This process is supported through a regular series of “Stakeholder Forums” where all community development stakeholders can meet for authentic discussion and problem solving with a focus on equity in neighborhoods.
The System Capitalization element is now activated through :
- The System Capitalization Task Force
- Community Development Funder’s Discussion Group
- City-CDO Weekly Conversations (through early 2021)
- Alignment Forums (starting in 2021)
- Statewide “Neighborhoods and Communities Coalition” (NACC)
In mid-2020, the BECDD Steering Committee invited CDAD (Community Development Advocates of Detroit) to serve as the permanent institutional host for the community development system that BECDD is working to build.
During 2021, the BECDD Steering Committee and CDAD Board worked with consultants to discuss and finalize a transition structure and process, whereby CDAD will work with a jointly-appointed “System Building Committee to a) oversee and administer the rest of the system-building process and b) integrate the system into CDAD’s ongoing work.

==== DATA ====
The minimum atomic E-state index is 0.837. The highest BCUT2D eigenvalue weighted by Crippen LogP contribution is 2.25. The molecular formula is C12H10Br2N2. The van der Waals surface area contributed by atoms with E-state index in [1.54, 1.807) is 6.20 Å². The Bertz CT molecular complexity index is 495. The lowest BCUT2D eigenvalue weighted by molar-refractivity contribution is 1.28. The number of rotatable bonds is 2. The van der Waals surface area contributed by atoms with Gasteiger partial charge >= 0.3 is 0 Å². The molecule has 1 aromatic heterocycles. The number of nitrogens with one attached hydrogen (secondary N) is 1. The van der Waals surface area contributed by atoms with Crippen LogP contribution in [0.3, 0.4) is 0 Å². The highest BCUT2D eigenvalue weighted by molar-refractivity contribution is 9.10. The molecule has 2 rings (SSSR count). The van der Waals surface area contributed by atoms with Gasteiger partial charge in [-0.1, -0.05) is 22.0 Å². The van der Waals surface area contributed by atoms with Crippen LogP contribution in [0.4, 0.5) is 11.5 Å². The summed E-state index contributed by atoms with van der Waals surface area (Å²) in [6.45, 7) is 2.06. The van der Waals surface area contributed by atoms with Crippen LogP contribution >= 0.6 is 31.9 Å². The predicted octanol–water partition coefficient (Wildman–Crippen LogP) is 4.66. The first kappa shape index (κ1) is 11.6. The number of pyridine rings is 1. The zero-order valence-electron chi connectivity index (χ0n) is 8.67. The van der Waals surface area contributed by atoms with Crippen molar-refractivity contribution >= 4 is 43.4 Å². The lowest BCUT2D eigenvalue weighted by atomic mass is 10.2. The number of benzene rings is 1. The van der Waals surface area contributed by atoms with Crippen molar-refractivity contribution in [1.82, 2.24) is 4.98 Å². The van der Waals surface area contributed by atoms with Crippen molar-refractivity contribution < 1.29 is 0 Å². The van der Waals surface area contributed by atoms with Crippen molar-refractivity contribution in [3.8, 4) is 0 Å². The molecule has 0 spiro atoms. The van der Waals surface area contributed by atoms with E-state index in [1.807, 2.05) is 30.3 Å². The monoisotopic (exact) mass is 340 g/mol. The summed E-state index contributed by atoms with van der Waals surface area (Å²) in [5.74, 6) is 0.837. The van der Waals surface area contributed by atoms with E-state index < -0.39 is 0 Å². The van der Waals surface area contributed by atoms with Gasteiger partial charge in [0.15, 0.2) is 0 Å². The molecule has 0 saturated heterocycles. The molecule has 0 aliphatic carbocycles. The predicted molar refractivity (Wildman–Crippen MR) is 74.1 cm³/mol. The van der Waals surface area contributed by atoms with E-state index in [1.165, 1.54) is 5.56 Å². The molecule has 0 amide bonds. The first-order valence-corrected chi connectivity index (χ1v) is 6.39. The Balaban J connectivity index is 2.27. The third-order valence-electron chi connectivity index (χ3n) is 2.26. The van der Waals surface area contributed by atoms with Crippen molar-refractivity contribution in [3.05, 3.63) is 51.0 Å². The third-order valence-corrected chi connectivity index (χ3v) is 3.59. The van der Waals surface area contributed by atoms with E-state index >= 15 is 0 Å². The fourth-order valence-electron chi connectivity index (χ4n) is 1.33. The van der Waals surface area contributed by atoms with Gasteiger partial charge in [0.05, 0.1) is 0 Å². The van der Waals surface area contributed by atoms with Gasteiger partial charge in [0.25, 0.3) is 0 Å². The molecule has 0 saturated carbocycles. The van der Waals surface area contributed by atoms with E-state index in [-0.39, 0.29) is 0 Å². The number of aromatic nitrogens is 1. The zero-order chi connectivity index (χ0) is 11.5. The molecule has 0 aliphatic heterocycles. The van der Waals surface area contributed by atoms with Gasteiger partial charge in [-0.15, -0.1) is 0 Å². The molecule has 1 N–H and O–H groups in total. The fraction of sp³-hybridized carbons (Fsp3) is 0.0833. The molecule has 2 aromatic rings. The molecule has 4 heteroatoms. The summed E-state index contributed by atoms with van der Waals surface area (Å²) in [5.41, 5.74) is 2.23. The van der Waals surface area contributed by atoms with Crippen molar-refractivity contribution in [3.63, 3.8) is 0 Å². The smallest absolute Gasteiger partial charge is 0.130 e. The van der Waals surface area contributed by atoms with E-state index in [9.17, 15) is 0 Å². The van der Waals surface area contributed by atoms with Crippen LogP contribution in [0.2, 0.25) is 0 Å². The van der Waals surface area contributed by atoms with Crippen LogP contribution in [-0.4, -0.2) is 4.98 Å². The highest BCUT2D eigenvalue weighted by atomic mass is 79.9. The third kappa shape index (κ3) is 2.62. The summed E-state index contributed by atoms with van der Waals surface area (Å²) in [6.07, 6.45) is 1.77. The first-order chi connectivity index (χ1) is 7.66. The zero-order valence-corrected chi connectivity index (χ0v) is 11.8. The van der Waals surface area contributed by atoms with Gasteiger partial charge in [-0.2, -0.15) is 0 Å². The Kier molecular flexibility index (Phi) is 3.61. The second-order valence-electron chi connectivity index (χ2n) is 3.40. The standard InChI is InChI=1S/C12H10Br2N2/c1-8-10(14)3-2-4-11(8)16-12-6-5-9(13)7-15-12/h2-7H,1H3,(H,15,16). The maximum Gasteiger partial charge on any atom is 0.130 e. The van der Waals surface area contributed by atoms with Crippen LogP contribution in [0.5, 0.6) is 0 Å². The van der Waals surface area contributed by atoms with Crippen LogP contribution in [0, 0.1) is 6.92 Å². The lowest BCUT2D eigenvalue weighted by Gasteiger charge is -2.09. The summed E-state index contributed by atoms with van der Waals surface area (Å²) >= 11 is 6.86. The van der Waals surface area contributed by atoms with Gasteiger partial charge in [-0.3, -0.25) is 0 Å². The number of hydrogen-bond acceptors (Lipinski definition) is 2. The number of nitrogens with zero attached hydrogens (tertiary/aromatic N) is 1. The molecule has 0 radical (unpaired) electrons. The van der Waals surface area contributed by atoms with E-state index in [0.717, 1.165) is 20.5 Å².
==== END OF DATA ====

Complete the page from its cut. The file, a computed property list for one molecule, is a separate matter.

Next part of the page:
On June 15, 2021, the BECDD Steering Committee and CDAD Board jointly approved a transition structure and process to fully embed the BECDD system-building work into CDAD. The detailed work is now in process to implement this transition.
As of June 15, 2021 the work of Building the Engine is now being overseen by CDAD through its Executive Director, Madhavi Reddy and Board. Maggie DeSantis remains engaged as a consultant working with CDAD. The BECDD Steering Committee will work with the CDAD Board to appoint the “System Building Committee.” The BECDD System Capitalization Task Force will remain in place, reporting to both the CDAD Board and the newly-formed System Building Committee. The current system-building work as described will continue.